This recipe is an adaptation of a recipe originally printed in the Officers’ Wives Club Cookbook from Clark AFB in the Philippines. If desired, boneless chicken breasts could also be added (or substituted) to the recipe. (This recipe requires advance preparation.)
This fresh red pepper paste is popular among those Russians who like spicy foods. Use this as a condiment to accompany grilled meats, or stir a tablespoon or two into soups and stews, as a flavor enhancer. You can find other recipes and read about the Russian Far East in the article Siberian Hot StuffBy Sharon Hudgins
The ingredients of this specialty from Russia are similar to the traditional Mexican pico de gallo salsa with the exception that celery replaces tomatoes and dill is added. Georgians spread it thickly onto a piece of lavash (Georgian bread) and wolf it down no matter how many chiles are added to it. Please note that this recipe requires advance preparation, as the adzhiga tastes better when it's served 1 to 3 days after making.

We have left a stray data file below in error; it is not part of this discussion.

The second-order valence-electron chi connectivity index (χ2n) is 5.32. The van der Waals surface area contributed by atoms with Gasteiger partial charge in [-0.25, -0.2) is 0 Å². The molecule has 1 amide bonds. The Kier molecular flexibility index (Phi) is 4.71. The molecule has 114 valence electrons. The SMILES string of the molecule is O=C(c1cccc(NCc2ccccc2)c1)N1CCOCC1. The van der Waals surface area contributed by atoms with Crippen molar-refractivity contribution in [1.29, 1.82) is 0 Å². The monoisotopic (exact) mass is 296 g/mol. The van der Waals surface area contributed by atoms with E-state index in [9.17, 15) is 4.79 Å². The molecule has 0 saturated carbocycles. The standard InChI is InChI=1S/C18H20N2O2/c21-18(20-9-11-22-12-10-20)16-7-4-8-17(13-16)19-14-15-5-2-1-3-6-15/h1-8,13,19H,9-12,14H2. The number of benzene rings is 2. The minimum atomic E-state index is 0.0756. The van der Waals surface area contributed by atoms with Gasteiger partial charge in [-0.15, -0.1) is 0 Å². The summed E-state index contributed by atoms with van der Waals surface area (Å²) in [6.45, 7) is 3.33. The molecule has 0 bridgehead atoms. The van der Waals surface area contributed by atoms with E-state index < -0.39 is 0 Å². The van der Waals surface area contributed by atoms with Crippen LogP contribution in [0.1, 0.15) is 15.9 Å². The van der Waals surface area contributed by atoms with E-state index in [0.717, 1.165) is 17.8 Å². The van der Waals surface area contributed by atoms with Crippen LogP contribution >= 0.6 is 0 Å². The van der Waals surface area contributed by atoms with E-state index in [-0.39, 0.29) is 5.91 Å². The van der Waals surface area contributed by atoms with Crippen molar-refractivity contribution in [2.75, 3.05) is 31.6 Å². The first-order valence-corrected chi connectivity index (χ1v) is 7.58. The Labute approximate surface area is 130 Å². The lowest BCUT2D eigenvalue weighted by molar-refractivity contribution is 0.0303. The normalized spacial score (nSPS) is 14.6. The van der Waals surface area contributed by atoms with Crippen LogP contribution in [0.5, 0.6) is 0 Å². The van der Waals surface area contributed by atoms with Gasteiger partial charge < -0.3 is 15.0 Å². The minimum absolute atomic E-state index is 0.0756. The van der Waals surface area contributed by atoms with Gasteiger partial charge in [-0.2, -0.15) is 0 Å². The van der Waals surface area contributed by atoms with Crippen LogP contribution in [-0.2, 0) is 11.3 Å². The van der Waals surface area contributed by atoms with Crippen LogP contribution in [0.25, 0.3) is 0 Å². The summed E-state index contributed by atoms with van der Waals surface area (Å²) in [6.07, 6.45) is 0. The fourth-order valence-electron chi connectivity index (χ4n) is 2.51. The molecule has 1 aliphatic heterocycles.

This South American paste can be used as a substitute whenever fresh chiles are called for. It will keep for two weeks or more in the refrigerator; for longer storage, increase the vinegar and reduce the amount of olive oil. For a red paste, substitute 15 dried New Mexican red chiles, soaked in water. For a green paste, substitute 10 New Mexican green chiles, roasted, peeled, and chopped. For a much hotter paste, add 5 habanero chiles. All chiles should have the seeds and stems removed.
Rick Browne, Ph.B., host of the PBS show “Barbecue America” and the author of The Best Barbecue on Earth and nine other books, is supplying articles and recipes to the Fiery Foods & Barbecue SuperSite.
Like most stews, this one takes a while to cook, about 4 hours. It is interesting because it contains a number of pre-Columbian ingredients, namely Chiltepins, corn, squash, potatoes, and tepary beans. The spicy heat can be adjusted by adding or subtracting Chiltepins.